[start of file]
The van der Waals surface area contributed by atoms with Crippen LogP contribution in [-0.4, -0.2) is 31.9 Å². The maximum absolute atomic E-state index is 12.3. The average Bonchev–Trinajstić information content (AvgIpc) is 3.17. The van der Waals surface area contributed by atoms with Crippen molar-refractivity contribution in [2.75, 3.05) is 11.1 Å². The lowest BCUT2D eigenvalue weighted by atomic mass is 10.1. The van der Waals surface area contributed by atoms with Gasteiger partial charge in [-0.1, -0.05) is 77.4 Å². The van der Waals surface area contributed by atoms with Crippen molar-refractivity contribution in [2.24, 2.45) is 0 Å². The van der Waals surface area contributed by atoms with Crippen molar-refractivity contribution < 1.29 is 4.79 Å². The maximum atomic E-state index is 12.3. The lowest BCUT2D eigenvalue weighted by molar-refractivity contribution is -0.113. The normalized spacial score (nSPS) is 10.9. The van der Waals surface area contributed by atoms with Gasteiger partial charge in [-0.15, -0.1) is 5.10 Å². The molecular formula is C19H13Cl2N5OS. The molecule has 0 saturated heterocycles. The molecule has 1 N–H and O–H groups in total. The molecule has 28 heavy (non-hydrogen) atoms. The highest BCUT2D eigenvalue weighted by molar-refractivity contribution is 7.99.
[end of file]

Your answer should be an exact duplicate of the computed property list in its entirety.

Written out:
The van der Waals surface area contributed by atoms with Crippen LogP contribution in [-0.4, -0.2) is 31.9 Å². The maximum absolute atomic E-state index is 12.3. The average Bonchev–Trinajstić information content (AvgIpc) is 3.17. The van der Waals surface area contributed by atoms with Crippen molar-refractivity contribution in [2.75, 3.05) is 11.1 Å². The lowest BCUT2D eigenvalue weighted by atomic mass is 10.1. The van der Waals surface area contributed by atoms with Gasteiger partial charge in [-0.1, -0.05) is 77.4 Å². The van der Waals surface area contributed by atoms with Crippen molar-refractivity contribution in [2.24, 2.45) is 0 Å². The van der Waals surface area contributed by atoms with Crippen molar-refractivity contribution < 1.29 is 4.79 Å². The maximum atomic E-state index is 12.3. The lowest BCUT2D eigenvalue weighted by molar-refractivity contribution is -0.113. The normalized spacial score (nSPS) is 10.9. The van der Waals surface area contributed by atoms with Gasteiger partial charge in [-0.15, -0.1) is 5.10 Å². The molecular formula is C19H13Cl2N5OS. The molecule has 0 saturated heterocycles. The molecule has 1 N–H and O–H groups in total. The molecule has 28 heavy (non-hydrogen) atoms. The highest BCUT2D eigenvalue weighted by molar-refractivity contribution is 7.99.